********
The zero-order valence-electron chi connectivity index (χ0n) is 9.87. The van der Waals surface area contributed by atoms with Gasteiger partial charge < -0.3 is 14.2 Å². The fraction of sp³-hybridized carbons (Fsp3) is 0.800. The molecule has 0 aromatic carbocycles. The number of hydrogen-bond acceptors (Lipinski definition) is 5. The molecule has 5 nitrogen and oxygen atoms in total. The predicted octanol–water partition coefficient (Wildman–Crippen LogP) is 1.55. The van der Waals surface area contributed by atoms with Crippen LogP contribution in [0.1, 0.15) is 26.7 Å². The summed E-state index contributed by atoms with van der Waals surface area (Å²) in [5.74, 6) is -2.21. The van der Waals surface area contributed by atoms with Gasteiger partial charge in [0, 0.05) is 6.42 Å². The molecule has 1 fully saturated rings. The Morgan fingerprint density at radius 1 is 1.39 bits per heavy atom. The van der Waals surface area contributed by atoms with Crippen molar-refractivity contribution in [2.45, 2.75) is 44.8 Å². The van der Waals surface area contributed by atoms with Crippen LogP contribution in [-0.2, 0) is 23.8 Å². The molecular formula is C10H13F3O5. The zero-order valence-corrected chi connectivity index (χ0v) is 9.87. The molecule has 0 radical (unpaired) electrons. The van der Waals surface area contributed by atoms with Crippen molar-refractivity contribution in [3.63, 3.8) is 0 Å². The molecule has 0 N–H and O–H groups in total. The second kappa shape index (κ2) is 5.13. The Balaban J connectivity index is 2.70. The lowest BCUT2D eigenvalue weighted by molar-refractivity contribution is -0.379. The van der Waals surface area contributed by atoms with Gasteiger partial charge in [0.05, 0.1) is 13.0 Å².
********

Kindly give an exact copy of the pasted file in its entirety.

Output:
The zero-order valence-electron chi connectivity index (χ0n) is 9.87. The van der Waals surface area contributed by atoms with Gasteiger partial charge < -0.3 is 14.2 Å². The fraction of sp³-hybridized carbons (Fsp3) is 0.800. The molecule has 0 aromatic carbocycles. The number of hydrogen-bond acceptors (Lipinski definition) is 5. The molecule has 5 nitrogen and oxygen atoms in total. The predicted octanol–water partition coefficient (Wildman–Crippen LogP) is 1.55. The van der Waals surface area contributed by atoms with Crippen LogP contribution in [0.1, 0.15) is 26.7 Å². The summed E-state index contributed by atoms with van der Waals surface area (Å²) in [5.74, 6) is -2.21. The van der Waals surface area contributed by atoms with Gasteiger partial charge in [0, 0.05) is 6.42 Å². The molecule has 1 fully saturated rings. The Morgan fingerprint density at radius 1 is 1.39 bits per heavy atom. The van der Waals surface area contributed by atoms with Crippen molar-refractivity contribution in [2.45, 2.75) is 44.8 Å². The van der Waals surface area contributed by atoms with Crippen LogP contribution in [-0.2, 0) is 23.8 Å². The molecular formula is C10H13F3O5. The zero-order valence-corrected chi connectivity index (χ0v) is 9.87. The molecule has 0 radical (unpaired) electrons. The van der Waals surface area contributed by atoms with Crippen molar-refractivity contribution in [3.63, 3.8) is 0 Å². The molecule has 0 N–H and O–H groups in total. The second kappa shape index (κ2) is 5.13. The Balaban J connectivity index is 2.70. The lowest BCUT2D eigenvalue weighted by molar-refractivity contribution is -0.379. The van der Waals surface area contributed by atoms with Gasteiger partial charge in [0.05, 0.1) is 13.0 Å².